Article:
While women in Hollywood are fighting for equal pay between genders, their counterparts in the Kingdom of Saudi Arabia have been waging a war just for the right to drive an automobile. Yep, while ladies the world over have been wrestling with far more serious issues—suffrage, birth control, divorce—Saudi women just want to go for a joyride. Or drive themselves to work, period.
In this age when female artists like Madonna and Beyoncé can provocatively gyrate their almost-bare hips at the globally telecast Super Bowl, it is a jaw-dropping shock that girls in Saudi Arabia aren’t even allowed to shift their own gears. One of the fears, apparently, is that if women knew how to drive, they would be tempted to have romantic trysts, become promiscuous and eventually wreck their families. Oh, yes.
Thankfully, all this madness is soon coming to an end. By June 2018, to be exact. On Tuesday, September 26, the Ministry of Foreign Affairs of Saudi Arabia officially announced that the kingdom is finally allowing its women to drive a car, as per a royal decree believed to have been championed by the Crown Prince Mohammed bin Salman. Pending the final recommendations of an appointed committee, the ruling is expected to be consummated no later than June 24 next year.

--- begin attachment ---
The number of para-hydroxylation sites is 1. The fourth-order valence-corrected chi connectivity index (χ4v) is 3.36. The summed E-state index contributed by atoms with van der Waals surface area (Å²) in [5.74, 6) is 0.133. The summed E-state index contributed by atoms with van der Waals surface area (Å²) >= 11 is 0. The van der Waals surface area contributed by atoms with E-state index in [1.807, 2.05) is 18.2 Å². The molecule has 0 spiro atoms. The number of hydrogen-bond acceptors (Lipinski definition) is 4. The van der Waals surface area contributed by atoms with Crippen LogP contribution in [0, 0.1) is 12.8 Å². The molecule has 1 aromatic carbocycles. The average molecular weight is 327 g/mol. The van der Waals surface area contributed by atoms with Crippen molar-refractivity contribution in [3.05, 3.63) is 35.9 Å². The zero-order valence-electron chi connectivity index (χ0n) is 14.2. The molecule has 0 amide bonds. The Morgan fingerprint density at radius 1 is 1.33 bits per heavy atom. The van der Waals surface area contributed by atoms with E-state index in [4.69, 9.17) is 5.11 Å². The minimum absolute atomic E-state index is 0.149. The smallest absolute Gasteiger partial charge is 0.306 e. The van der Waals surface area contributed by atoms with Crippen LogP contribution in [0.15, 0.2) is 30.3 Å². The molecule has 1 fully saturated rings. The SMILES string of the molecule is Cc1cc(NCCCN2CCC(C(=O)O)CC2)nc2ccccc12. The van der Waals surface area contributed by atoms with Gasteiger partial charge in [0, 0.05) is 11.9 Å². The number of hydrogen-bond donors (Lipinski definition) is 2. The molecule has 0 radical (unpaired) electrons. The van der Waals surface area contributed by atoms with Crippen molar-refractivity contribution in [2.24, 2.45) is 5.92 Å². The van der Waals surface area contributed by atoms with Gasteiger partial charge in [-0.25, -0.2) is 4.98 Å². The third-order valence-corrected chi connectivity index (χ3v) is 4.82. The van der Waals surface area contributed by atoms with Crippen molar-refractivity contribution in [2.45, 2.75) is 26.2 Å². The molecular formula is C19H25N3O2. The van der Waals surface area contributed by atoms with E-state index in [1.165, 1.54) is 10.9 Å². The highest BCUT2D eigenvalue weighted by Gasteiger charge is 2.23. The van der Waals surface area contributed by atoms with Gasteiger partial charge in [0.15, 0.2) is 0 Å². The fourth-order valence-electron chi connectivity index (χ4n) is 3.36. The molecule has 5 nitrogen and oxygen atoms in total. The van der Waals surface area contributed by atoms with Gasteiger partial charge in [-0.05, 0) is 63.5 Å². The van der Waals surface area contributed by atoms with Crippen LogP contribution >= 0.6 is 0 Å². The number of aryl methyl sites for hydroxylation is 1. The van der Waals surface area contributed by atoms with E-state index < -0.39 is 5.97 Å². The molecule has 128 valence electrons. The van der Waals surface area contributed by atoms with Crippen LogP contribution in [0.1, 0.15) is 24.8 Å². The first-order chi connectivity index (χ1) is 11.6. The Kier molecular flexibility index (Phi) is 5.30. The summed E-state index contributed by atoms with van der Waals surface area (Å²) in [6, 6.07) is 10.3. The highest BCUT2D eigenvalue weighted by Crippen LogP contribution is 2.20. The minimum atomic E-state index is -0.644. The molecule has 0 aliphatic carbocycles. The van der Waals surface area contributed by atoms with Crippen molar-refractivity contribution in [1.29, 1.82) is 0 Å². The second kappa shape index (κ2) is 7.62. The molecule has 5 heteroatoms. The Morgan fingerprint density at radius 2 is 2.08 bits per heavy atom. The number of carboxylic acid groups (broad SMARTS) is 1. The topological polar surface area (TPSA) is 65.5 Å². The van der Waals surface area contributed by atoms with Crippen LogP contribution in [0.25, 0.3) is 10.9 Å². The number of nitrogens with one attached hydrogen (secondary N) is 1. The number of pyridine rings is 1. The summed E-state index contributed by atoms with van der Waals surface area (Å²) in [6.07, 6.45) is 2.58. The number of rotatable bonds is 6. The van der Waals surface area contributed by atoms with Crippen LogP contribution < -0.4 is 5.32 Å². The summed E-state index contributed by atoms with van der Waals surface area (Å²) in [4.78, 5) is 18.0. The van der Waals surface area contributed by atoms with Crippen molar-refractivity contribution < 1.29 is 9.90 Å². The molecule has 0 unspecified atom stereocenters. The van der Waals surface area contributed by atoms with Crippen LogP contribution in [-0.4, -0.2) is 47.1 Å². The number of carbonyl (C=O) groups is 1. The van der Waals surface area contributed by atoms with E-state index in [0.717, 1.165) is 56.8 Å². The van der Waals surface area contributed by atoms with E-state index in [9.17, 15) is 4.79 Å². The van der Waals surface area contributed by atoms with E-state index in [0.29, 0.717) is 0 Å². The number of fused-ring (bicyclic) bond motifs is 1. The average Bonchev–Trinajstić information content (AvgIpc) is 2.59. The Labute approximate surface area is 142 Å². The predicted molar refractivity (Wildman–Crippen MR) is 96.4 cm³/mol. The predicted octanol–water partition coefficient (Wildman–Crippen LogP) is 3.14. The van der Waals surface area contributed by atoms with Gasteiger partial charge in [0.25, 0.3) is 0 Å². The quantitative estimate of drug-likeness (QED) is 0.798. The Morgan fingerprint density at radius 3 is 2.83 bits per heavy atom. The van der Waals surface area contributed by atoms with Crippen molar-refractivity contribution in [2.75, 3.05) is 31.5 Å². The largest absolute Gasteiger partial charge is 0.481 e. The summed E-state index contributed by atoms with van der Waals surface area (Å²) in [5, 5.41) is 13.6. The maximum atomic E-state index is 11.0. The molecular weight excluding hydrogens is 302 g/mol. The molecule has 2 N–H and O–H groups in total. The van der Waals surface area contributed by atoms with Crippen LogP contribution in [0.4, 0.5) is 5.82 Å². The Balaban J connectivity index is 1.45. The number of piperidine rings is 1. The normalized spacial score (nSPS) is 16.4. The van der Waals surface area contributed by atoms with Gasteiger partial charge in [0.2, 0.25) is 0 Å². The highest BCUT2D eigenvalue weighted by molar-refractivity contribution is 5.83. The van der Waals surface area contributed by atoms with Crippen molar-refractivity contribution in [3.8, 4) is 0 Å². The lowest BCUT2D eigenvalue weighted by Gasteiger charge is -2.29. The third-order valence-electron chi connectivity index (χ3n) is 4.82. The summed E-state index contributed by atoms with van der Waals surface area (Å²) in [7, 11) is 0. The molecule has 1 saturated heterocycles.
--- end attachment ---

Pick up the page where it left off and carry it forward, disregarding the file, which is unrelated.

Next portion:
This development arrives as Saudi Arabia works to overhaul its society and boost its economy. Included in the long-term vision is the inclusion of more women in the workforce. Obviously, this goal would have been difficult to achieve if female employees had to keep asking their fathers or husbands to bring them to work.
In 1990, 47 women participated in the first openly held protest against the ban on female drivers. They got arrested, with some even losing their jobs.
In 2011, activist Manal al-Sharif was jailed for leading a campaign that clamored for women’s right to drive.
In 2013, several audacious women took part in a driving campaign, defiantly operating motor vehicles and even filming themselves for YouTube videos. They, too, were hunted down by the authorities.
The days of protesting are now over for the women of Saudi Arabia. They will now be able to get their own driver’s license. Now, if only their society would allow them to use their own names—but that’s another story (and battle). In the meantime, it’s time to celebrate with a parallel-parking contest.